An independent review into the case, conducted by Durham University's Professor Nicole Westmarland, found that the university failed to follow its own policies and procedures.

Credit: ITV Meridian

It found that the university failed to communicate with the victim in a professional manner and had an inadequate risk assessment.

It also revealed that media attention appeared to have been a factor towards the university finally suspending Dr Salter on 3rd August 2016.

The case caused much controversy leading to an online petition which was signed by over 3,000 people calling for his dismissal.

His suspension came a month after he was sentenced to 22 weeks in jail as well as 150 hours unpaid work and a restraining order.

He was charged with assault and criminal damage.

An appeal against his conviction is due in April.

On behalf of the University of Sussex, I am very sorry for the failings identified in Professor Westmarland's report. I am grateful to Allison for taking part in the review. We will continue to offer her whatever support she needs." "The university is now bringing in a series of major initiatives in response to the recommendations."

– Professor Adam Tickell, University of Sussex new Vice-Chancellor

School crossing patrols given bodycams to tackle abuse

It's their job to make sure parents and children get to and from the school gates safely, but they're often verbally abused and even driven at by angry motorists.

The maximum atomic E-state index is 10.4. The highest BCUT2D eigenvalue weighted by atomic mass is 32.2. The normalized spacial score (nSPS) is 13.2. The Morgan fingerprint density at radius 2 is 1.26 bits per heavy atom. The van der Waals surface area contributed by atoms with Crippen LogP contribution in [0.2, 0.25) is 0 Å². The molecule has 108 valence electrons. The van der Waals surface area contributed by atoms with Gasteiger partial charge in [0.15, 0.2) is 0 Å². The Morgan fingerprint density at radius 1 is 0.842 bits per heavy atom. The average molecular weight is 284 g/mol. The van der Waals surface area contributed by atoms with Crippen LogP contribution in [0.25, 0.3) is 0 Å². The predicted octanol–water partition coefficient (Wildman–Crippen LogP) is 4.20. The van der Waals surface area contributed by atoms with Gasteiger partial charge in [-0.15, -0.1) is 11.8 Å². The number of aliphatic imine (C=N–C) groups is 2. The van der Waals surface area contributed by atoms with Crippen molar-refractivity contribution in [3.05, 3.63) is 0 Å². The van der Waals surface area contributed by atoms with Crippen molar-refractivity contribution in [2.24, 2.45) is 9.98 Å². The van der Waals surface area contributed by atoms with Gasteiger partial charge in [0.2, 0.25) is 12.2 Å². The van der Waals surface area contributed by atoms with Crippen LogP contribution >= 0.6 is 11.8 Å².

Now, school crossing patrol staff will be given body cameras to capture threatening behaviour and dangerous driving.

The idea is being tried out at primary schools in Sussex, as Malcolm Shaw reports.

Interviewees: Beverley Morley, School crossing patrol Louise Bishop, West Sussex County Council

More than half of parents rely on school breakfast clubs

One in five working parents admit they never sit down and have breakfast with their children. That's just one of the findings in a survey of more than 2,000 people into the effects of our increasingly pressurised lifestyles.

Many schools are finding increased demand for their breakfast clubs where mums and dads can drop their children off before school and still be confident they're getting a healthy start to the day.

Wesley Smith reports:

  • 60% said that their child's school breakfast club was very important for their day-to-day life
  • Over half (58%) said that the breakfast clubs enabled their children to have breakfast in the morning without being rushed
  • Over a third (33%) stated that they or their partner would have to give up work if it were not for the school breakfast club
  • Almost a third (28%) said that the breakfast clubs saved them on average between £10 - £25 per week

Our reporter, Wesley Smith, has interviewed: Theresa Pooley, Mother Minara Begum, Mother Simone Roberts-Lawlor, Mother Oli Burton, Organiser

Oxford rejection turned into art

Painted rejection letter Credit: Claudia Vulliamy

Classics student Claudia Vulliamy turned a rejection letter from Oxford University into a thing of beauty.

She told ITV Meridian that she was disappointed not to be accepted but had the urge to turn the important letter into something.

She said: 'It was quick and intuitive - I suppose it was a therapeutic way of handling important news. I was shocked to find that it went viral!

"People have been so nice about it. I think it’s because it cheers people up to see something positive made out of rejection, especially for those who have just received similar news."

Claudia, who's from London, has been offered a place at Durham University. Her letter appeared on her instagram account. (flamboyant_aesthete)